Dating paintings frame
In the early morning hours of March 18, 1990, a security guard opened a side door at the Isabella Steward Gardner Museum in Boston for two men dressed as police officers.
By the time the real police arrived that morning, the guards were handcuffed and bound with duct tape in the basement and 13 works of art were missing. To this day, the identities of the thieves remains a mystery, and the art remains missing. (Images credit: FBI) [Read the full story on the Gardner art heist] Rembrandt, The Storm on the Sea of Galilee, 1633 One of the most expensive missing pieces from the Gardner museum is this stormy scene from the Dutch painter Rembrandt.
The art has been valued at 0 million, making the Gardner art heist the biggest art theft – and largest property crime — in U. This 1633 work is Rembrandt's only known seascape.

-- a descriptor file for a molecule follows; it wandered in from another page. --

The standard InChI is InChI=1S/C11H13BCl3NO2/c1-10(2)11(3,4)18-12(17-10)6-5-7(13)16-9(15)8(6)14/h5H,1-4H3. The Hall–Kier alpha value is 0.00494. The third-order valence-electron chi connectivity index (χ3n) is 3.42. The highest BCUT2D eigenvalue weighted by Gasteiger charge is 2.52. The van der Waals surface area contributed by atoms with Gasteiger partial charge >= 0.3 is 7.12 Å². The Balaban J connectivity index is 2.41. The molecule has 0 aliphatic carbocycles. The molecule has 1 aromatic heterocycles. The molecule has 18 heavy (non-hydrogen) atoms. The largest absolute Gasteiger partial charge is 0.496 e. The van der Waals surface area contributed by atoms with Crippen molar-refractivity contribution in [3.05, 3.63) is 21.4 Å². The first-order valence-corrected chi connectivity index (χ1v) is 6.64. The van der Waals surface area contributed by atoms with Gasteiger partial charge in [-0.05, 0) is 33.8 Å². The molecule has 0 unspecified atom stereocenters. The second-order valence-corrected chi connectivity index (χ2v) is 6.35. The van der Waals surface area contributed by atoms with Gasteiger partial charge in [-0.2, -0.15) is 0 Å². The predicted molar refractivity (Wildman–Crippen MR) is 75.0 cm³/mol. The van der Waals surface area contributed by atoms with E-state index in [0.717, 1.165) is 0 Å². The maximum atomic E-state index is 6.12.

This work was stolen from the Gardner museum's "Dutch Room." According to the museum, he man at the bottom of the painting holding his hat and looking out from the canvas is thought to be a self-portrait of Rembrandt.
It depicts a young man writing in a Parisan café and once hung in the museum's Blue Room near another Manet portrait of the artist's mother.
Perhaps fortunately, the maternal portrait was being cleaned the night the thieves stalked the museum, plucking paintings from the walls.